At the end of each year, Nic Newman, who is a Visiting Fellow at Oxford’s Reuters Institute for the Study of Journalism and lecturer at imim, looks back. And then he looks ahead — and shares his predictive insights in a report (the full document can be read here).
The overriding trend is format disruption, in every sense of the meaning: Regarding the TV market, Newman regards “House of Cards” (with Kevin Spacey) as setting standards. The Netflix production was released in a way that allowed “viewers to watch at their own pace”. Currently, according to Nielsen, 38% of US households use Netflix’ on-demand service (p. 8f). This model will threaten classical TV’s business model, Newman says. He also predicts a “dramatic loss of audiences” for public service TV: “down 10% year-on-year” (p. 12).
For newspaper-like content, all that disruption results in a layout that conforms more to the standards of real-life visuality, not to the ones of printing machines: Newman mentions Medium (created by Twitter founder Evan Williams) as an example for “single image hero panels” that seem to replicate head-up displays instead of classical navigation bars (cf. p. 30). Even hardware formats (think of wearables, like Google‘s “Glass” or Samsung‘s smart watch) or advertising formats (native ads) are disrupted. We should not be surprised: 2,500 years ago, Heraclitus asserted that the only constant is change.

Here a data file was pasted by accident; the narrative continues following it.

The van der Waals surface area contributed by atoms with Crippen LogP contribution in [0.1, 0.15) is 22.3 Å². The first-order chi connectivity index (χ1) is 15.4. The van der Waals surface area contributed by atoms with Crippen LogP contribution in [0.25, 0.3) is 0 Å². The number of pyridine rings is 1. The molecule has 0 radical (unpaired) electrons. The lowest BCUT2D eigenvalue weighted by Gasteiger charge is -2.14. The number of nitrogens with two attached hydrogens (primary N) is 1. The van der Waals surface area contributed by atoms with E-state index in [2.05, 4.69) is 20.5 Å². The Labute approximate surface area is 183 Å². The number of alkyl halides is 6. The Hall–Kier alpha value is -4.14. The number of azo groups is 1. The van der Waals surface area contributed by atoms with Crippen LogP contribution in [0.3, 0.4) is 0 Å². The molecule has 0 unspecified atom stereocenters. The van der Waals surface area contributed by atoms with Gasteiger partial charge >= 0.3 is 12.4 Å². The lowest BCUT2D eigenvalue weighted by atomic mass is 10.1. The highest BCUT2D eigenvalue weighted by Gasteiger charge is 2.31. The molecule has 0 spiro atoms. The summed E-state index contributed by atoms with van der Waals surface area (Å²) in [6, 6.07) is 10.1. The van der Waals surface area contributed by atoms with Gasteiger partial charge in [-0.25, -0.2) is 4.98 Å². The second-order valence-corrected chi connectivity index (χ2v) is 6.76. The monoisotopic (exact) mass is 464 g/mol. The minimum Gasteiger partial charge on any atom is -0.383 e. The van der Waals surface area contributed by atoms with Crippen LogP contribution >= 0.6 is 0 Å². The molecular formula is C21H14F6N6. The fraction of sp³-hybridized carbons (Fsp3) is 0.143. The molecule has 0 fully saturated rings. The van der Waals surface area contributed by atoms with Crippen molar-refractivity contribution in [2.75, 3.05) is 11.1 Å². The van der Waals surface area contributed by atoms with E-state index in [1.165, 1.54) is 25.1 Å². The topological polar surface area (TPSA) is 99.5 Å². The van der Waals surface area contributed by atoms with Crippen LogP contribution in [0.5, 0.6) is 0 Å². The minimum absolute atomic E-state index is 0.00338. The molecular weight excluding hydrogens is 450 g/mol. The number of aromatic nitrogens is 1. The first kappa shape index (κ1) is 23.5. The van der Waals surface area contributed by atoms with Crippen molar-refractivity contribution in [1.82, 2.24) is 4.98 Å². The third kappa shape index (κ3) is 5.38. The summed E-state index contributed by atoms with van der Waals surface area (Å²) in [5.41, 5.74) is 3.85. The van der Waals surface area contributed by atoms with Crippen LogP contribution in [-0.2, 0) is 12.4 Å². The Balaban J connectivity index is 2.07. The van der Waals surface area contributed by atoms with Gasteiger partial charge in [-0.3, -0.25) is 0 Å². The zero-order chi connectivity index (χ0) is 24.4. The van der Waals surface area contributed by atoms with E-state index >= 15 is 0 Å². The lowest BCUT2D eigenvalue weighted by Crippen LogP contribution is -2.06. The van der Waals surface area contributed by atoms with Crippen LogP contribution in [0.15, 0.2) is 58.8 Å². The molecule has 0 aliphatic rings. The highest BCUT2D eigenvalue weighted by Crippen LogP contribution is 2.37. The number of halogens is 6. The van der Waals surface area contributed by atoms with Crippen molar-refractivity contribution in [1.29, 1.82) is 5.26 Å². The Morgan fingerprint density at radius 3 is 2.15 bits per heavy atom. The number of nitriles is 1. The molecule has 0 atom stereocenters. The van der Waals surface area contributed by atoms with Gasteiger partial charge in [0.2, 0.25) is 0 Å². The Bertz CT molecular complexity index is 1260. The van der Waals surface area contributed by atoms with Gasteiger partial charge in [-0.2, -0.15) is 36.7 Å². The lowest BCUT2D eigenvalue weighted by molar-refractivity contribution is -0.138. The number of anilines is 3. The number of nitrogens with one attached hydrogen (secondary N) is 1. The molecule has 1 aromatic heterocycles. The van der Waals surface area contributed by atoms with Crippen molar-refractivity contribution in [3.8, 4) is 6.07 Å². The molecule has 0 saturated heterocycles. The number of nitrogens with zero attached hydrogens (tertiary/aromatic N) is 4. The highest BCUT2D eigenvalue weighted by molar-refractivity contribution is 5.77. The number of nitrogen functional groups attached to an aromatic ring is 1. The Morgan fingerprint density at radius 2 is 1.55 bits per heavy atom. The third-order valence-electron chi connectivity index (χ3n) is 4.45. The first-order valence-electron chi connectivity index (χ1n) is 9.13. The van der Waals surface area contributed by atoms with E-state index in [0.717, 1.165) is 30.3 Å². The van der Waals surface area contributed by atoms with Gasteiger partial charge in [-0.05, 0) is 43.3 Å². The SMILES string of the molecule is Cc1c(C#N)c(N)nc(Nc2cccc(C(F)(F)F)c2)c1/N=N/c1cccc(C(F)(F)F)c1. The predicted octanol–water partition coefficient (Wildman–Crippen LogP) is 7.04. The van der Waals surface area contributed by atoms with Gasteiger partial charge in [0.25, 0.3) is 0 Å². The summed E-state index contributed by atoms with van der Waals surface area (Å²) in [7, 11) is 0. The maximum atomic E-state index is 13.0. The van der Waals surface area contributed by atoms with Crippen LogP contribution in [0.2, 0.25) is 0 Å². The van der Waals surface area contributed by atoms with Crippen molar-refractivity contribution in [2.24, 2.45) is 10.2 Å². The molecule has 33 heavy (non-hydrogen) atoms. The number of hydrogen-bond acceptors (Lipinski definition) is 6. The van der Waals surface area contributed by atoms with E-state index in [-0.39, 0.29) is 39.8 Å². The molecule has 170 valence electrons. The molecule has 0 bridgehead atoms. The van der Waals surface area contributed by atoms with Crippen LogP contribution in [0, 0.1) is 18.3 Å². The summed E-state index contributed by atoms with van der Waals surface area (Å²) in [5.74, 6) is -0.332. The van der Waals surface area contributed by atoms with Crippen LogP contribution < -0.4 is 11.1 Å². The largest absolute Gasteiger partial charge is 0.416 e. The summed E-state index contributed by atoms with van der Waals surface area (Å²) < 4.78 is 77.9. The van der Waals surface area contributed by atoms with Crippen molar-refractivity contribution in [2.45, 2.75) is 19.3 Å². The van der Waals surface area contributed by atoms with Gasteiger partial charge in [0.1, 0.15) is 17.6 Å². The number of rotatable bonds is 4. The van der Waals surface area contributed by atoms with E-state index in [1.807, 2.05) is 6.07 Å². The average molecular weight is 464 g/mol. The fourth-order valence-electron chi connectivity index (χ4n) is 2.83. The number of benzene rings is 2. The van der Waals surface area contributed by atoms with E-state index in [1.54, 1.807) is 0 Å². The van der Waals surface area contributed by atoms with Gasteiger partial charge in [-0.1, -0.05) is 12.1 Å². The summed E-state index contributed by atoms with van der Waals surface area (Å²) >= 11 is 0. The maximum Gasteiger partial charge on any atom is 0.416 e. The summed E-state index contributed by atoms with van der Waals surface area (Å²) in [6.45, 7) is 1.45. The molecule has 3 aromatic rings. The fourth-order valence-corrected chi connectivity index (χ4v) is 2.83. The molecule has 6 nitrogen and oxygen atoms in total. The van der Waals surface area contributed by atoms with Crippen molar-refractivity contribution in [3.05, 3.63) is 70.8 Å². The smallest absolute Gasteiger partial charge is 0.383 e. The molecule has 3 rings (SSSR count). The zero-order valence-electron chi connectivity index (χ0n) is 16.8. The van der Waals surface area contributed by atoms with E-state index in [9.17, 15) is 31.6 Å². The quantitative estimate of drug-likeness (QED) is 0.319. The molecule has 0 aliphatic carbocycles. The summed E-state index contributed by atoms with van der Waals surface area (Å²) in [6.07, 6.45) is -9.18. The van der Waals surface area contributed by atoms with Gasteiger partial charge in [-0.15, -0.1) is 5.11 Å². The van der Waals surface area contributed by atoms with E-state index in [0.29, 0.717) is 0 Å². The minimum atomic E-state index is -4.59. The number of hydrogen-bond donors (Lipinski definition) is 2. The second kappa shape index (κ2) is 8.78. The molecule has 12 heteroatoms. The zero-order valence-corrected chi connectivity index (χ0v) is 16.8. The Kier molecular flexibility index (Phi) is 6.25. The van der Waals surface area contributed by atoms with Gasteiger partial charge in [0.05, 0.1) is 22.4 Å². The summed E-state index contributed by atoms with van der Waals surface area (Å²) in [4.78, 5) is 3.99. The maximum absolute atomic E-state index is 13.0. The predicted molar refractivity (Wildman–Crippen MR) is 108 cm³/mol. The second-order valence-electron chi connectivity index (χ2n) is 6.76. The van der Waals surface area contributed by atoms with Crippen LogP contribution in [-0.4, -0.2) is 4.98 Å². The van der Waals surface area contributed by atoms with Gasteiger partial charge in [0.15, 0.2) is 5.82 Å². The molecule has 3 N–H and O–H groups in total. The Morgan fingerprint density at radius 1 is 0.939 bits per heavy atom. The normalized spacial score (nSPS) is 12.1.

In terms of content, the “improved reading experience on tablets” and “tools that let you save content for offline reading” makes people read longer pieces again and revives their “taste for substance” (p. 19). That might lead to making media consider charging for their articles more seriously: Newman predicts that the Guardian — one of the fiercest opponents of paid online content to date — and other UK national papers will introduce at least a “paywall trial for some specialist content” (p. 26).
Furthermore, traditional publishing houses such as the New York Times or Axel Springer invest heavily in video storytelling (p. 20), shooting their own documentaries. Even content marketing explores new audiovisual online formats — Pharrell Williams’ 24-hours interactive music video “Happy” sets a milestone (p. 22).
Publishers’ consolation: Facebook faces disruption, too. Newman states that in 2013 teenagers were leaving the social network “in droves”. But the condition of new and old media is the same: People “are not abandoning Facebook“, they are “just experimenting with additional spaces” (p. 15).